2 Samuel 18 Easy-to-Read Version (ERV)
David Gets Ready for Battle
18 David counted his men and chose captains over 1000 and captains over 100 to lead them. 2 He separated the people into three groups and sent them out. Joab led a third of the men. Joab’s brother, Abishai son of Zeruiah, led another third. And Ittai from Gath led the last third.
King David said to the people, “I will also go with you.”
3 But they said, “No! You must not go with us. If we run away in the battle, Absalom’s men will not care. No, even if only half of us are killed, Absalom’s men will not care. But you are worth 10,000 of us! It is better for you to stay in the city. Then, if we need help, you can come to help us.”
4 The king said to them, “I will do what you think is best.”
Then the king stood by the gate as the army went out in groups of 100 and 1000.
5 The king gave a command to Joab, Abishai, and Ittai. He said, “Do this for me: Be gentle with young Absalom!” Everyone heard the king’s orders about Absalom to the captains.
David’s Army Defeats Absalom’s Army
6 David’s army went out into the field against Absalom’s Israelites. They fought in the forest of Ephraim. 7 David’s army defeated the Israelites. It was a great defeat because 20,000 men were killed that day. 8 The battle spread throughout the country, but more men died in the forest than by the sword.
9 It so happened that David’s officers found Absalom. Absalom jumped on his mule and tried to escape, but the mule went under the branches of a large oak tree. The branches were thick, and Absalom’s head got caught in the tree. His mule ran out from under him, so Absalom was left hanging above the ground.[a]
10 Someone saw this happen and told Joab, “I saw Absalom hanging in an oak tree.”
11 Joab said to the man, “Why didn’t you kill him and let him fall to the ground? I would have given you a belt and ten pieces of silver!”
12 The man said to Joab, “I would not try to hurt the king’s son even if you gave me 1000 pieces of silver. We heard the king’s command to you, Abishai, and Ittai. The king said, ‘Be careful not to hurt young Absalom.’ 13 If I had killed Absalom, the king himself would find out, and you would punish me.[b]”
14 Joab said, “I will not waste my time here with you!”
Absalom was still alive and hanging in the oak tree. Joab took three sticks in his hand and hit him in the heart. 15 Ten of Joab’s young helpers gathered around Absalom and killed him.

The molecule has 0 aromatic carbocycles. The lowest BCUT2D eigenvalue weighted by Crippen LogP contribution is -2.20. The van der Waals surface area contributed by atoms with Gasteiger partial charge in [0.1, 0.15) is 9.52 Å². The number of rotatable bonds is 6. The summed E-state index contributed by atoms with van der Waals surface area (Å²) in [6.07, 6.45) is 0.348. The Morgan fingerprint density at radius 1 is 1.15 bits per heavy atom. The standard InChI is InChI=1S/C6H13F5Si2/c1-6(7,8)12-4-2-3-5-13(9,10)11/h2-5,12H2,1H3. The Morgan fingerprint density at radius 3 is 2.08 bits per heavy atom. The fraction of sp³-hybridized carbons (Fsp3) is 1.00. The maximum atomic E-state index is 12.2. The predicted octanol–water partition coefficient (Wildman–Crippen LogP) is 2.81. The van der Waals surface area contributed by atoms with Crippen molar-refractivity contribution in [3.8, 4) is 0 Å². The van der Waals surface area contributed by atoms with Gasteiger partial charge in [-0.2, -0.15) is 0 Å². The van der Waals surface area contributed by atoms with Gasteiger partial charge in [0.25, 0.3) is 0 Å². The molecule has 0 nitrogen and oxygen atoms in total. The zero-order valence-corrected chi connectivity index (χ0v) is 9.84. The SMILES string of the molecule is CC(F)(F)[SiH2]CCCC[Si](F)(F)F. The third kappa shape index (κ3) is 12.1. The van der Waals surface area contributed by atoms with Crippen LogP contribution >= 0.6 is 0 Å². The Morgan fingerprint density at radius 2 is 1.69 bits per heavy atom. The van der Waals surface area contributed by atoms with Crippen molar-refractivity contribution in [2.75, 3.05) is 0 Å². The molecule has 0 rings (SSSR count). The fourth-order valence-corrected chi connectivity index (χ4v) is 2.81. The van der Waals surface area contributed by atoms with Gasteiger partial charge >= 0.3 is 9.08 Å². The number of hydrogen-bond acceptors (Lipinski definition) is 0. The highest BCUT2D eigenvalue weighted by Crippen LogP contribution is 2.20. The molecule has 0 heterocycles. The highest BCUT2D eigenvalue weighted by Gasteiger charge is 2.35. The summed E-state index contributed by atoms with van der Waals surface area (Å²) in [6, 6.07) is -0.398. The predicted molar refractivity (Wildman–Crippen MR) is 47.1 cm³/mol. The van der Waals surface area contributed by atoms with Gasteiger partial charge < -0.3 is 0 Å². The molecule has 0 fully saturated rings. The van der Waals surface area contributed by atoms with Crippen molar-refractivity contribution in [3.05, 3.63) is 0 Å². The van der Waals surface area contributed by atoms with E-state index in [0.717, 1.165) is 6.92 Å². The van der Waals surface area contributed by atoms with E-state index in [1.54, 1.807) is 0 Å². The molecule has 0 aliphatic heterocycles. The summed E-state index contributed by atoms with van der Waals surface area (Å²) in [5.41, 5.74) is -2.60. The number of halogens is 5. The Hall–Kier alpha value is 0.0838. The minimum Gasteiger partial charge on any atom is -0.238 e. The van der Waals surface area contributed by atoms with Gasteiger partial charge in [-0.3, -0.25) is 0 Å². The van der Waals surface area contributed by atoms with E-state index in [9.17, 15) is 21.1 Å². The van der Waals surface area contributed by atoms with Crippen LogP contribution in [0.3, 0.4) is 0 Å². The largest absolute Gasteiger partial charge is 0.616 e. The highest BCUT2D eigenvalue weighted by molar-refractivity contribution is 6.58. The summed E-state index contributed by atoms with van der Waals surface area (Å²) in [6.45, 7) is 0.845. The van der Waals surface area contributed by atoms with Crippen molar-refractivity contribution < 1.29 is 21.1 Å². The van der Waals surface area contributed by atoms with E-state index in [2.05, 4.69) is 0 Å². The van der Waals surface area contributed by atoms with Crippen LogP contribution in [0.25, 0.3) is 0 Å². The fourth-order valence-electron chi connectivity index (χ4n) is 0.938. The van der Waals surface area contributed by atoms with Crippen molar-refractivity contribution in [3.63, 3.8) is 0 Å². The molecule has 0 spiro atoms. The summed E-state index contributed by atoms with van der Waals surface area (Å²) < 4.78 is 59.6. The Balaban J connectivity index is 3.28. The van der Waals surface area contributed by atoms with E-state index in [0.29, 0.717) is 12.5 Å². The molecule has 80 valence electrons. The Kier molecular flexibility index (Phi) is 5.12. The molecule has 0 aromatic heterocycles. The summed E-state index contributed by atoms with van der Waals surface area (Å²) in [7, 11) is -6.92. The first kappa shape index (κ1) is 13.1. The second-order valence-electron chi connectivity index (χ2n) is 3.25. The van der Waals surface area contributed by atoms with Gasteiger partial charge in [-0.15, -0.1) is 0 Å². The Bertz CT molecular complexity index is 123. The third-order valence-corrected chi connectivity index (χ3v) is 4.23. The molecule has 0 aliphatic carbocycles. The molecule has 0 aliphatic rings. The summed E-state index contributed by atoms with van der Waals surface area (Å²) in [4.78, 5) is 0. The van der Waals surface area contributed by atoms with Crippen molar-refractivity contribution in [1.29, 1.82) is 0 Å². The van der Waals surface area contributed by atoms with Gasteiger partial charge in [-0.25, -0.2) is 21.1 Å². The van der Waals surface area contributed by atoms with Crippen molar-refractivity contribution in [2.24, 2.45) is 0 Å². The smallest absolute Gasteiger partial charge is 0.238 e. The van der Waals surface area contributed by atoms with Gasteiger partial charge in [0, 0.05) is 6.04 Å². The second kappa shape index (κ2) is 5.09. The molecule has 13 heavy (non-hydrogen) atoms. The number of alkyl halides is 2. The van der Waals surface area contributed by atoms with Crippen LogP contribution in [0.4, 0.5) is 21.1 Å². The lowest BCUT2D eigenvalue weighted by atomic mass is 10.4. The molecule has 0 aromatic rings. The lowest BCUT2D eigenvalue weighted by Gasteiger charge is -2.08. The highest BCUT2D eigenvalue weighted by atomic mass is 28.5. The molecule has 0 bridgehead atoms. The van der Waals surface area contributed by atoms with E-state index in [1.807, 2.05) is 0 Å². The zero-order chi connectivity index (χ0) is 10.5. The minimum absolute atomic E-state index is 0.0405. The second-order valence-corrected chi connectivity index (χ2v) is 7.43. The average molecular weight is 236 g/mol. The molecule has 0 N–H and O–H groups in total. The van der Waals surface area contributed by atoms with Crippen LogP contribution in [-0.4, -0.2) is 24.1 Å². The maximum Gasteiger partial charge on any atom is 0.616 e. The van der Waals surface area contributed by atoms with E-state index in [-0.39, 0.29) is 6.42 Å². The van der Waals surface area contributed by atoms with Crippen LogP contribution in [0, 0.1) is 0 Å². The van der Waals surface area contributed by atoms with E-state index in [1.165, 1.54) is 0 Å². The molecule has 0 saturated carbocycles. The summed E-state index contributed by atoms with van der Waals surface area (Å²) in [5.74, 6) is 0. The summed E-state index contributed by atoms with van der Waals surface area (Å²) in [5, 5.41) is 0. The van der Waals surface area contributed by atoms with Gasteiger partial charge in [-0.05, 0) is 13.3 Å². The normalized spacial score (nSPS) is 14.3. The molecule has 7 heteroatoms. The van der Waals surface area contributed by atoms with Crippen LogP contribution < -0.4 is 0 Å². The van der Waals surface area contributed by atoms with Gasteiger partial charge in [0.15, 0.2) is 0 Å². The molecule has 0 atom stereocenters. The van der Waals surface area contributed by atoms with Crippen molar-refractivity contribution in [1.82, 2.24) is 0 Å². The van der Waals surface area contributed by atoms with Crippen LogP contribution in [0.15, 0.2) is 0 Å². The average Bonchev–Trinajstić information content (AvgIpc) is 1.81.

16 Joab blew the trumpet and called the people to stop chasing Israelites. 17 Then Joab’s men took Absalom’s body and threw it into a large hole in the forest and covered it with stones.
All the Israelites ran away and went home.
18 While Absalom was alive he put up a memorial stone in King’s Valley. He said, “I have no son to keep my name alive.” So he named that monument after himself. It is called “Absalom’s Monument” even today.
Joab Sends the News to David
19 Ahimaaz the son of Zadok said to Joab, “May I run and take the news to King David? I’ll tell him the Lord has destroyed the enemy for him.”
20 Joab answered Ahimaaz, “No, you will not carry the message today. You can do it some other time, but not today because it is the king’s son who is dead.”
21 Then Joab said to a man from Ethiopia, “Go, tell the king what you have seen.”
So the Ethiopian bowed to Joab and ran to tell David.
22 But Ahimaaz son of Zadok begged Joab again, “No matter what happens, please let me also run after the Ethiopian!”
Joab said, “Son, why do you want to carry the news? You will not get any reward for the news you bring.”
23 Ahimaaz answered, “No matter what happens, I will run to David.”
Joab said to Ahimaaz, “All right, run to David!”
Then Ahimaaz ran through Jordan Valley and passed the Ethiopian.
David Hears the News
24 David was sitting between the two gates of the city. The watchman went up to the roof over the gate walls and saw a man running alone. 25 The watchman shouted to tell King David.
King David said, “If the man is alone, he is bringing news.”
The man came closer and closer to the city. 26 But then the watchman saw another man running. He called to the gatekeeper, “Look! Another man is running alone.”
The king said, “He is also bringing news.”
27 The watchman said, “I think the first man runs like Ahimaaz son of Zadok.”
The king said, “Ahimaaz is a good man, he must be bringing good news.”
28 Ahimaaz called to the king, “All is well!” Ahimaaz bowed with his face to the ground in front of the king and said, “Praise the Lord your God! The Lord has defeated the men who were against you, my lord and king.”
29 The king asked, “Is young Absalom all right?”
Ahimaaz answered, “When Joab sent me, I saw some great excitement, but I don’t know what it was.”
30 Then the king said, “Step over here and wait.” Ahimaaz went there and stood waiting.
31 The Ethiopian arrived and said, “News for my lord and king. Today the Lord has punished all those who were against you!”
32 The king asked the Ethiopian, “Is young Absalom all right?”
The Ethiopian answered, “May your enemies, or whoever tries to hurt you, suffer the same as this young man did.”
33 So the king knew Absalom was dead and he became very upset. He went upstairs to the room over the gate, crying, “O my son Absalom! My son Absalom, I wish I had died instead of you! O Absalom, my son, my son!”